The consumer price index—the measure of the average change of the cost of goods and services over time—has risen 115 percent since 1985. During those same 30 years, the price of an average college education has significantly outpaced that inflation, rising nearly 500 percent.
As college becomes less affordable, some students are looking toward unconventional learning methods to get the education they need to succeed in today’s difficult job market. After all, college graduates earn up to $17,500 more each year compared to their degreeless peers.
Still, it’s worth noting that the average member of the Class of 2014 graduated with $33,000 worth of debt—more than double the bill the same student would have been stuck with 20 years earlier.
According to CollegeBoard, the average costs of tuition, fees, room and board for 2014-2015 are as follows:
- Public four-year college (in-state): $18,943, climbing 3 percent from the year prior
- Public four-year college (out-of-state): $32,762, climbing 3.3 percent from the year prior
- Private nonprofit four-year college: $42,419, climbing 3.6 percent from the year prior
- For-profit institution: $15,230, climbing 1.3 percent from the year prior (no room and board)
Any way you slice it, that’s a lot of money, and the combination of students graduating with significant debt having a hard time finding work—or at least finding full-time work—has led many to reconsider their options when it comes to education.
The Rise of the Digital School
If you glance at the above list again, you’ll notice that the for-profit colleges—think University of Phoenix, DeVry University and Kaplan University—are considerably cheaper than their brick-and-mortar counterparts. What’s more, the costs for these kinds of schools are increasing, but at a noticeably slower rate than those of traditional educational institutions.
While the lower price tags might be attractive to some students, the buyer should still beware: Recent research says that graduates of for-profit universities are less likely to land jobs than their peers who have diplomas from legit colleges. And even if they do land a gig, chances are they’ll get paid less.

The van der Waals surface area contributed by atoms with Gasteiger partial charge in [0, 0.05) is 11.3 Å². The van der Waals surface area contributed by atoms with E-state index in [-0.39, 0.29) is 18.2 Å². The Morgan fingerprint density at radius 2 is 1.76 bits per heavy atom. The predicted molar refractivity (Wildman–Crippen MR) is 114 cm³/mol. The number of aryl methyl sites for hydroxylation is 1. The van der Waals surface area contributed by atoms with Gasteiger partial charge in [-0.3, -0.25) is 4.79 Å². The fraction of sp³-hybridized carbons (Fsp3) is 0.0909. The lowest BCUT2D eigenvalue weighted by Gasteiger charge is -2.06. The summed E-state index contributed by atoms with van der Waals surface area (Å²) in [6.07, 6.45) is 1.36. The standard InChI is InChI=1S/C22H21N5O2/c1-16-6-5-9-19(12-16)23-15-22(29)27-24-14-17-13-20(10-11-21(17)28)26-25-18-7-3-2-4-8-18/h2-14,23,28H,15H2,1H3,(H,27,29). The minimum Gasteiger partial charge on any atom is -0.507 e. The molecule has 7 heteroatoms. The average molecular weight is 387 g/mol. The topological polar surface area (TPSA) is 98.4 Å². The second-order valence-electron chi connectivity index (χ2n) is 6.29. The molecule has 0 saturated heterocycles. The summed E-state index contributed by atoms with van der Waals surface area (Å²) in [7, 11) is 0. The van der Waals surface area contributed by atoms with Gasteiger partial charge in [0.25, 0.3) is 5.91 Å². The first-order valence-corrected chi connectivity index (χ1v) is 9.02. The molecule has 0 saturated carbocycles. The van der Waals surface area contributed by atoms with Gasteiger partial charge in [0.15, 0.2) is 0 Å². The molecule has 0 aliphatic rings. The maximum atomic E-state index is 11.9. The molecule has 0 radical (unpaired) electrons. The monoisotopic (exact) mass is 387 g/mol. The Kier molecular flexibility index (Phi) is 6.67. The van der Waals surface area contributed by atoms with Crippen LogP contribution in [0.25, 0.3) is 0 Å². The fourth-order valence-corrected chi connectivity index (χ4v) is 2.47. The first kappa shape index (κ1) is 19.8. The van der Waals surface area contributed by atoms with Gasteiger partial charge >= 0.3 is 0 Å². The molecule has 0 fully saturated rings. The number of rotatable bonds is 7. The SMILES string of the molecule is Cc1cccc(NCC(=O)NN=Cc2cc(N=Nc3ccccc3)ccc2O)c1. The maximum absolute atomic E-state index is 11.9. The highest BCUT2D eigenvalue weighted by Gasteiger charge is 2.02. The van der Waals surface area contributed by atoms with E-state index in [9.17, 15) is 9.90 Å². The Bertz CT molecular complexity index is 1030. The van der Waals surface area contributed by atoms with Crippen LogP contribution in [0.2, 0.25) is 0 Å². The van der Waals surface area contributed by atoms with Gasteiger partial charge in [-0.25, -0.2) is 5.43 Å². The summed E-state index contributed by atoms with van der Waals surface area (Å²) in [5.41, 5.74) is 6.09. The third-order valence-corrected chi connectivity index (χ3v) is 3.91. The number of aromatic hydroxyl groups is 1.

Facing a difficult job market with few promises of employment but still understanding the intangible value of education, many students are pursuing their studies via massive open online courses (MOOCs)—like those hosted on Udacity, Coursera and edX, and other free, open education platforms.
According to a recent study, more than 6.7 million students are enrolled in these kinds of free learning programs. Thanks to the evolution of technology, we’re able to do things like watch the television programs we want on whichever devices we want whenever we want. So why shouldn’t we be able to learn from the comfort of our homes at times that are most convenient?
“Learning is no longer limited to four walls – learning can happen anywhere – and it is already happening everywhere, every day,” says Todd Hitchcock, a senior vice president at Pearson Learning Solutions. “The growth of online learning underscores this need for quality, flexible education programs that meet the demands of our 21st century workforce.”
MOOCs are even finding a home in traditional educational institutions. In recent years, faculty at Stanford University, MIT, Harvard, the University of Chicago and the State University of New York—among others—have embraced the concept of free online education.
The rise of these kinds of programs—which represent the marriage of the open source philosophy and education—has given birth to a slew of other kinds of free online learning platforms. If you’ve ever been curious about writing code, for example, you can head on over to places like Codecademy or Udemy and learn how to program without spending a dime.
So students now have two choices: They can either spend exorbitant amounts of money on a traditional college diploma—likely graduating with a lot of debt and no guarantee of immediate employment—or they can learn the same skills without opening their wallets.
The Future of Education
For generations, a traditional four-year college degree was something to be envied. It was a rite of passage, like the graduating student who received it was finally ready to become part of the real world.
But history has repeatedly proven that college is not a prerequisite to success. Here are some people who never graduated college: Steve Jobs, Bill Gates, Oprah Winfrey, Ted Turner, Mark Zuckerberg, Abraham Lincoln.
Is it that hard to imagine a scenario where smart hiring folk look at people who have paid for four-year degrees as candidates who’ve taken the traditional path—the path that has left many debt-ridden underemployed grads living in their parents’ basements—and have perhaps acted foolishly?
At the end of the day, what’s more important: The ability to do, or a piece of paper that shows how expensive your education was?
Just ask Tommy Nicholas, a programmer who transformed his career, for free, thanks to Codecademy. Believe it or not, some businesses are embracing unconventional hiring methods: Instead of going through a traditional interviewing process, they’re hiring people depending on the results of skilled-based tests.
Education is an essential ingredient in the recipe of being able to consistently deliver on projects and meet goals. That said, it might be time to change the perception of the implied merits of traditional higher education and remove the stigma associated with those who learn through unconventional methods.
The good news is that it appears the tide may be turning.